Monthly Archives: November 2015

The MSPB Issues an Interim Final Rule Regarding their Discovery Procedures, by Carl Hobbs

by Guest Blogger — Friday, Nov. 13, 2015

On Friday, October 30, 2015, in the Federal Register, the Merit Systems and Protection Board (MSPB) today issued an interim final rule, to amend its rules of practice and procedure. The interim final rule clarifies that parties have a right to discovery under the MSPB’s existing discovery procedures in compliance proceedings. The MSPB explained that […]

D.C. Circuit Review – Reviewed: Why Regulation is a Dirty Word

by Aaron Nielson — Saturday, Nov. 7, 2015@Aaron_L_Nielson

Who doesn’t love a great headline? Years will go by without so much as a single thought about Elvis Costello crossing my mind, but yet when I read a headline like “When Elvis Costello Was Cruel,” I click. Funny headlines are great too: “Big Rig Carrying Fruit Crashes on 210 Freeway, Creates Jam.” And some […]

Administrative Law SSRN Reading List, October 2015 Edition

by Chris Walker — Friday, Nov. 6, 2015@chris_j_walker

Here is the October 2015 edition of the most-downloaded recent papers (those announced in the last 60 days) from SSRN’s U.S. Administrative Law eJournal, which is edited by Bill Funk. Here’s the top ten: 1. Enforcement Discretion at the SEC by David T. Zaring (Texas Law Review forthcoming) [CJW: As I’d expect from anything Zaring writes, […]

Regulation is a Dirty Word

by Bruce Huber — Thursday, Nov. 5, 2015

I’m sure that readers of the Yale Journal of Regulation (and its blog) have by now realized that the Journal’s central subject is under sustained attack. Ben Carson, during last week’s debate among the GOP presidential contenders, had this to say about regulation: And — and — you know, it goes back to the whole […]

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Walker on O’Connell and Fringe Administrative Law (AdLaw Bridge Series)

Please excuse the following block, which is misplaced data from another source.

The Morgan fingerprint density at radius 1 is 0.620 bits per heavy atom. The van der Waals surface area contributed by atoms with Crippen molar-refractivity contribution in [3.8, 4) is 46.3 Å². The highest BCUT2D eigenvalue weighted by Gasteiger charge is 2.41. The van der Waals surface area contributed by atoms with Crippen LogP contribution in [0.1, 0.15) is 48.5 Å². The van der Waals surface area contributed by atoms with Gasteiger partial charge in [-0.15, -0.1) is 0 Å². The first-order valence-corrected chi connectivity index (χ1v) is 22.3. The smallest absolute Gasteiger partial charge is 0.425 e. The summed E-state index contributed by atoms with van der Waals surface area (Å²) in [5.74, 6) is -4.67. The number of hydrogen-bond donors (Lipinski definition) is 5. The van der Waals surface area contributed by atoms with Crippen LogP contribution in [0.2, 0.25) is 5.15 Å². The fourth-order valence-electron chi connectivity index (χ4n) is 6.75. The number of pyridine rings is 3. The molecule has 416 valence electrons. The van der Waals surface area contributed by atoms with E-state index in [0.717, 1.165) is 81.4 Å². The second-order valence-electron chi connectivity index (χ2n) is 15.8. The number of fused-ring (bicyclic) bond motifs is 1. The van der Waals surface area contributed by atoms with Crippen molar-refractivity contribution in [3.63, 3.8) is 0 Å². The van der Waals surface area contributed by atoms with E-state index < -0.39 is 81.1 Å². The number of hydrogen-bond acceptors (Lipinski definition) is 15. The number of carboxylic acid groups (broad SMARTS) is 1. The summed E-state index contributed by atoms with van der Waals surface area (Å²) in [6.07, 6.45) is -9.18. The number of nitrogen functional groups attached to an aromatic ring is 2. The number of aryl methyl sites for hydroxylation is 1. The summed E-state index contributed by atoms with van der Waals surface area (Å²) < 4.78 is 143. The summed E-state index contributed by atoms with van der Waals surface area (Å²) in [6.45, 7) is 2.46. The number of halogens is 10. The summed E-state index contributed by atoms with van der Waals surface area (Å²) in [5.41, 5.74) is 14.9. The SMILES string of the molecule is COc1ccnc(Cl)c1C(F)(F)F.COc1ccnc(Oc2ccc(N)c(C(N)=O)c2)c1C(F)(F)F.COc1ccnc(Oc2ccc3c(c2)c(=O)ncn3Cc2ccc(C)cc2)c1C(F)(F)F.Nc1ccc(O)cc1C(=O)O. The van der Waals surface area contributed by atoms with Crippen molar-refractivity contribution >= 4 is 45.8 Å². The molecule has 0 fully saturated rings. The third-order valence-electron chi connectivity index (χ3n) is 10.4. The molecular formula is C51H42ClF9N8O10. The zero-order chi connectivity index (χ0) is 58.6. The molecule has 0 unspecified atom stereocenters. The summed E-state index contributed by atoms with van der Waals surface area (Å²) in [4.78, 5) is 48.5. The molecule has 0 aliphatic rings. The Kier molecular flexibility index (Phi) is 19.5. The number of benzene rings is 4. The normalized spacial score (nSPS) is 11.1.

by Chris Walker — Thursday, Nov. 5, 2015@chris_j_walker

Last week Jotwell—the Journal of Things We Like (Lots)—posted my review of Anne O’Connell’s terrific article Bureaucracy at the Boundary, which was published in the University of Pennsylvania Law Review last year. I’m not alone in heaping praise on this article, as the American Bar Association just named it the best work of administrative law […]

2016 Continuing Appropriations Likely Ends a Day Sooner than Intended, by Sam Wice

by Guest Blogger — Thursday, Nov. 5, 2015

Even though Congress recently agreed to a two-year budget deal, it still has to pass an appropriations act by mid-December — budgets determine the maximum amount Congress can fund the government, while appropriations actually fund the government. With a new Speaker of the House and Republicans wanting to defund Planned Parenthood, Congress and the President […]

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FDA and Global Administrative Law

by Sam Halabi — Monday, Nov. 2, 2015

In 2005, Benedict Kingsbury, Nico Krisch, and Richard Steward published their foundational article,The Emergence of Global Administrative Law, in which they argued that a discrete if amorphous body of law existed comprised of transgovernmental regulation and administration “designed to address the consequences of globalized interdependence in such fields as . . . environmental protection . […]

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